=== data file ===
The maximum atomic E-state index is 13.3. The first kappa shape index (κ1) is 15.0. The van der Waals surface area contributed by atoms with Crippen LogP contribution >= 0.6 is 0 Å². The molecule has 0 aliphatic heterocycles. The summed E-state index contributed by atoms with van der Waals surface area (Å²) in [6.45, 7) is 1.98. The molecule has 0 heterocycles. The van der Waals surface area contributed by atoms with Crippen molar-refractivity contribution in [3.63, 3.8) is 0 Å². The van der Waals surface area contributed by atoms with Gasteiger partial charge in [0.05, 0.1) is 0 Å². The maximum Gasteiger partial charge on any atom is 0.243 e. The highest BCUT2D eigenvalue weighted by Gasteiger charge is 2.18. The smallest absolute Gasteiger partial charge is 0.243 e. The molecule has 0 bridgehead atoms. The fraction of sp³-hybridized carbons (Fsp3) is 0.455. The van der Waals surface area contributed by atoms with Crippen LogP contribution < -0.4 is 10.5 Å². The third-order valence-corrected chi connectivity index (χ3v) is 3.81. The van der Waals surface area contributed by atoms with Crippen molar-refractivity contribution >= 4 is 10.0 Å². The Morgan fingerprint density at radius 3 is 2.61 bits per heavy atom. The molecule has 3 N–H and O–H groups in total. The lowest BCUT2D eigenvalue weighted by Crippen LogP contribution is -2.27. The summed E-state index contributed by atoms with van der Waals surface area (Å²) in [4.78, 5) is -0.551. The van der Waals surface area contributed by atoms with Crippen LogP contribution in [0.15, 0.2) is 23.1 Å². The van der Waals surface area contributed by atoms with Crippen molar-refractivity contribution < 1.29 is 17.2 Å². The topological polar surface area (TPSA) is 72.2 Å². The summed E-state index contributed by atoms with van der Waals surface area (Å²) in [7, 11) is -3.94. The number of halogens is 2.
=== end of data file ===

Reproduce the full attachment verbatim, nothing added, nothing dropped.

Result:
The maximum atomic E-state index is 13.3. The first kappa shape index (κ1) is 15.0. The van der Waals surface area contributed by atoms with Crippen LogP contribution >= 0.6 is 0 Å². The molecule has 0 aliphatic heterocycles. The summed E-state index contributed by atoms with van der Waals surface area (Å²) in [6.45, 7) is 1.98. The molecule has 0 heterocycles. The van der Waals surface area contributed by atoms with Crippen molar-refractivity contribution in [3.63, 3.8) is 0 Å². The van der Waals surface area contributed by atoms with Gasteiger partial charge in [0.05, 0.1) is 0 Å². The maximum Gasteiger partial charge on any atom is 0.243 e. The highest BCUT2D eigenvalue weighted by Gasteiger charge is 2.18. The smallest absolute Gasteiger partial charge is 0.243 e. The molecule has 0 bridgehead atoms. The fraction of sp³-hybridized carbons (Fsp3) is 0.455. The van der Waals surface area contributed by atoms with Crippen LogP contribution < -0.4 is 10.5 Å². The third-order valence-corrected chi connectivity index (χ3v) is 3.81. The van der Waals surface area contributed by atoms with Crippen molar-refractivity contribution >= 4 is 10.0 Å². The Morgan fingerprint density at radius 3 is 2.61 bits per heavy atom. The molecule has 3 N–H and O–H groups in total. The lowest BCUT2D eigenvalue weighted by Crippen LogP contribution is -2.27. The summed E-state index contributed by atoms with van der Waals surface area (Å²) in [4.78, 5) is -0.551. The van der Waals surface area contributed by atoms with Crippen LogP contribution in [0.15, 0.2) is 23.1 Å². The van der Waals surface area contributed by atoms with Crippen molar-refractivity contribution < 1.29 is 17.2 Å². The topological polar surface area (TPSA) is 72.2 Å². The summed E-state index contributed by atoms with van der Waals surface area (Å²) in [7, 11) is -3.94. The number of halogens is 2.